- How could they reposition their product to be more appealing?
- What sales channels are they absent from?
- Which competitors are closest to their offering?
- Are there any regulations/integrations that their product/service relies on?
- What does your product need to do to steal their customers?
Competitive product analysis
Alright, now we know more or less what the competition is all about, but what do they actually sell?
It’s important to break down the different aspects of their product, so you can understand the best way to position your business.
At this stage, focus on the products/services that are in direct competition with your business.
While you’re going through each of these products/services, try to take quick notes of what sticks out. These do not need to be in-depth, the goal here is to somewhat simulate what a customer might see at first glance, what would catch their attention.
This document should be written with the assumption that the next person reading it has never seen it before. No need for an essay, but give enough detail for easy understanding.
5) List their key product features
Here we want to break down each of your competitor’s product/service into its key features.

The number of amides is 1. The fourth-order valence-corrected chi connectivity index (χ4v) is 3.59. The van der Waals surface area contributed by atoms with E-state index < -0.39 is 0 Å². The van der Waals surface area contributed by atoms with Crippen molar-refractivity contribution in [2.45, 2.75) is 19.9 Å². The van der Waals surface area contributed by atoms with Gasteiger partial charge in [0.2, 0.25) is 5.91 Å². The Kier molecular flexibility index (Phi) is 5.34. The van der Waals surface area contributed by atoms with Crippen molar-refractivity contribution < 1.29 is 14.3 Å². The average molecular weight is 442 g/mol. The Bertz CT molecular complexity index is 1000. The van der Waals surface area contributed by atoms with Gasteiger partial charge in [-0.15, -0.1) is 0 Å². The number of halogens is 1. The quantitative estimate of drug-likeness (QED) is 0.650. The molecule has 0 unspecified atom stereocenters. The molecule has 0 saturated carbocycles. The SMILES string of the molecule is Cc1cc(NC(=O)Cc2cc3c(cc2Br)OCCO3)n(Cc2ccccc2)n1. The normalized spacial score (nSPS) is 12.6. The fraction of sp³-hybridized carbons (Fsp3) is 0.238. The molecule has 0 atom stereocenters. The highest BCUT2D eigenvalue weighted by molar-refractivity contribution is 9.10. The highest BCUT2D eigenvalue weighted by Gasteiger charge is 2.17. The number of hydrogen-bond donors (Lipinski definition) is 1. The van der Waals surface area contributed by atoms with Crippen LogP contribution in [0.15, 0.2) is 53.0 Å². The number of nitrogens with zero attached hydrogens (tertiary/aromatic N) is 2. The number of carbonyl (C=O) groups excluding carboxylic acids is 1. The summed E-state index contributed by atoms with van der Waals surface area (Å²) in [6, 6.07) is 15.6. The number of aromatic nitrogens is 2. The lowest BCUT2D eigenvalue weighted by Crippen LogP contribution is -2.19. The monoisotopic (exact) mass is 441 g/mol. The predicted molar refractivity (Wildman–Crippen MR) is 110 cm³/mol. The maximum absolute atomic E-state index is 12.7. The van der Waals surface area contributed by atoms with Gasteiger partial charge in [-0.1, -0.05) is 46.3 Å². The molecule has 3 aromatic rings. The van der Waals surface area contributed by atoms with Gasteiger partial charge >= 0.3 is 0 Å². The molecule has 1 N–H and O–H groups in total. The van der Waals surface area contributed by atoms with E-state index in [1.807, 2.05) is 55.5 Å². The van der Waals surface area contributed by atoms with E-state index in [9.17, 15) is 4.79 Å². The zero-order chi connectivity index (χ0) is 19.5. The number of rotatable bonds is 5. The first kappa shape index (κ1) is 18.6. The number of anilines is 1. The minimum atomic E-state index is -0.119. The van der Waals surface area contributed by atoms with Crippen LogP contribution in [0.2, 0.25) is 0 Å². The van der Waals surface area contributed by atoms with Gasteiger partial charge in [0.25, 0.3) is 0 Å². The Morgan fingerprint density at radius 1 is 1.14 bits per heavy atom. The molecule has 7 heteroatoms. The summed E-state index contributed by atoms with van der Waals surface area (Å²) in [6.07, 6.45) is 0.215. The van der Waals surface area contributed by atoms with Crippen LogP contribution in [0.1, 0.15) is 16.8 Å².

Put yourself in the customer’s shoes and evaluate the features that immediately stick out. What are they centering their content and imagery around?
You can add as much detail as you want to each feature, but it’s not necessary to list everything.
It’s best to treat this like a menu. Start with the name and then a brief sentence that explains what it is.
6) Competitive pricing analysis
Pricing is always a factor for clients and it’s important to understand exactly what you’re up against.
Maybe you’re pricing yourself too low or are way above the average. These are things that you need to know.
Even if you have the best-valued product, your tiers could be completely off, which might immediately deter potential clients before they even see your benefits.
Start by listing out every package that your competitor offers and key features that are included. This will give a lay of the land and help you decide the best pricing strategy.
Are they offering a freemium, a trial period or a referral scheme? These are things that you need to know.